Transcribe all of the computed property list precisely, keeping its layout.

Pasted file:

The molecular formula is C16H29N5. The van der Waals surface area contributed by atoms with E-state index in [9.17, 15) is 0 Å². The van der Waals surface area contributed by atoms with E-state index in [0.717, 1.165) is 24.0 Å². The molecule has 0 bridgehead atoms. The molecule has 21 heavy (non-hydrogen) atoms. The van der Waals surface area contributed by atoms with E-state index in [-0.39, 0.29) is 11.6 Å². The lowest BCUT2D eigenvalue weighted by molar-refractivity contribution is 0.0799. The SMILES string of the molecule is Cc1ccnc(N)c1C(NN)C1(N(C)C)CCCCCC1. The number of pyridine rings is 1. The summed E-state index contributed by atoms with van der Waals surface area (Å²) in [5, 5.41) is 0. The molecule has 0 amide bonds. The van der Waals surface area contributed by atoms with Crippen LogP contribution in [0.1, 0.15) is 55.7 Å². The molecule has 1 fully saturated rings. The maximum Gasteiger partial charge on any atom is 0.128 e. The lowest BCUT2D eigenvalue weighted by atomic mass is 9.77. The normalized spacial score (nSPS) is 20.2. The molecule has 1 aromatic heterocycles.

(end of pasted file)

The molecular formula is C16H29N5. The van der Waals surface area contributed by atoms with E-state index in [9.17, 15) is 0 Å². The van der Waals surface area contributed by atoms with E-state index in [0.717, 1.165) is 24.0 Å². The molecule has 0 bridgehead atoms. The molecule has 21 heavy (non-hydrogen) atoms. The van der Waals surface area contributed by atoms with E-state index in [-0.39, 0.29) is 11.6 Å². The lowest BCUT2D eigenvalue weighted by molar-refractivity contribution is 0.0799. The SMILES string of the molecule is Cc1ccnc(N)c1C(NN)C1(N(C)C)CCCCCC1. The number of pyridine rings is 1. The summed E-state index contributed by atoms with van der Waals surface area (Å²) in [5, 5.41) is 0. The molecule has 0 amide bonds. The van der Waals surface area contributed by atoms with Crippen LogP contribution in [0.1, 0.15) is 55.7 Å². The molecule has 1 fully saturated rings. The maximum Gasteiger partial charge on any atom is 0.128 e. The lowest BCUT2D eigenvalue weighted by atomic mass is 9.77. The normalized spacial score (nSPS) is 20.2. The molecule has 1 aromatic heterocycles.